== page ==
A flywheel is an inertial energy storage device. It absorbs mechanical energy and serves as a reservoir, storing energy during the period when the supply of energy is more than the requirement and releases it during the period when required and releases it during the period when the requirement of energy is more than the supply.
A flywheel energy storage can have energy fed in the rotational mass of a flywheel, store it as kinetic energy, and release out upon demand. They work by spinning up a heavy disk or rotor to high speeds and then tapping that rotational energy to discharge high power bursts of electricity.
It is difficult to use flywheels to store energy for longer duration. The main cause of this problem is ‘coasting losses‘. These are the electromagnetic and mechanical forces that slow down a heavy spinning object.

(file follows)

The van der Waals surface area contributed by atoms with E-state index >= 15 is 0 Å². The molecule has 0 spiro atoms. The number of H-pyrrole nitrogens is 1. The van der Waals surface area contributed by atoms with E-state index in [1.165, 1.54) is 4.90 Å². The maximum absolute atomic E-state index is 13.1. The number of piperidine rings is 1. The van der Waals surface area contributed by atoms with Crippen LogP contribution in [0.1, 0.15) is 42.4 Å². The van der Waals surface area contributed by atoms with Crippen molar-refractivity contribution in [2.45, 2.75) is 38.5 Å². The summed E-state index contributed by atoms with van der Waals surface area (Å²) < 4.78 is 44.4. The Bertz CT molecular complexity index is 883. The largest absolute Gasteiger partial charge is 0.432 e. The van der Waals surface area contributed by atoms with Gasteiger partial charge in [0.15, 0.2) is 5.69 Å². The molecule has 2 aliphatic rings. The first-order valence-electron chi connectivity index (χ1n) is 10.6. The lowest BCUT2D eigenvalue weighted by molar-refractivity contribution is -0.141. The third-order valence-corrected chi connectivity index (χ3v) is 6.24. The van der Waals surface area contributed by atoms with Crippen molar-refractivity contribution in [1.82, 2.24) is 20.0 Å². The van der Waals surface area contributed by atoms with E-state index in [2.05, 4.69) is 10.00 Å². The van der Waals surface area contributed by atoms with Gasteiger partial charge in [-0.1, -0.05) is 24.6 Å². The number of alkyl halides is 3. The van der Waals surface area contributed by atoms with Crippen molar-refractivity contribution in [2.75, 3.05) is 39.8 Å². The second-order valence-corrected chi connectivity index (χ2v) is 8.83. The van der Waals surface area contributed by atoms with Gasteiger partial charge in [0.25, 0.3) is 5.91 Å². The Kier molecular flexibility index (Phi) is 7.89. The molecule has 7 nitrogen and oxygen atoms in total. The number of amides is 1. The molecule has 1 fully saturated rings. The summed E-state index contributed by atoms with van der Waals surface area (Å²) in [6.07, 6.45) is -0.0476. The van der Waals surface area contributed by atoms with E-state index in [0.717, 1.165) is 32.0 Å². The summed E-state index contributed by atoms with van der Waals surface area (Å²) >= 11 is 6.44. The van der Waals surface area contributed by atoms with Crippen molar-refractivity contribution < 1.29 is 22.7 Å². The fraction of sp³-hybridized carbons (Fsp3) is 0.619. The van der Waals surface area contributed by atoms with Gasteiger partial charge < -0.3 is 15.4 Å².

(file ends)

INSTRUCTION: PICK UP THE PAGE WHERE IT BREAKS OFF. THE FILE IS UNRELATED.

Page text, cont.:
Generally, flywheels are designed for a low cost per watt, short duration, and high-density.
The amount of energy stored in the flywheel is proportional to the material strength. Steel, glass fiber, Kevlar fiber and carbon fiber are the materials used as flywheel materials. Steel is the most cost-effective flywheel material. Steel has high strength per cost as compared to other materials.
Components of Flywheel
- Power Electronics
Flywheels Advantages Over Batteries
- No degradation in power
- No daily cycling limitations
- No degradation in energy
- Full power over full SOC range
- Zero variable O&M
- Highly accurate SOC measurement
- Utility customer comfort with rotating machinery
- Easily recyclable
- High residual value at the end of life.
Advantages of Flywheel
- Flywheel system has longer lives than batteries.
- Machine using flywheel can live for more than 20 years.
Disadvantages of Flywheel
- Flywheel includes the danger of explosive shattering of the massive wheel due to overload. Thus having the safety concern.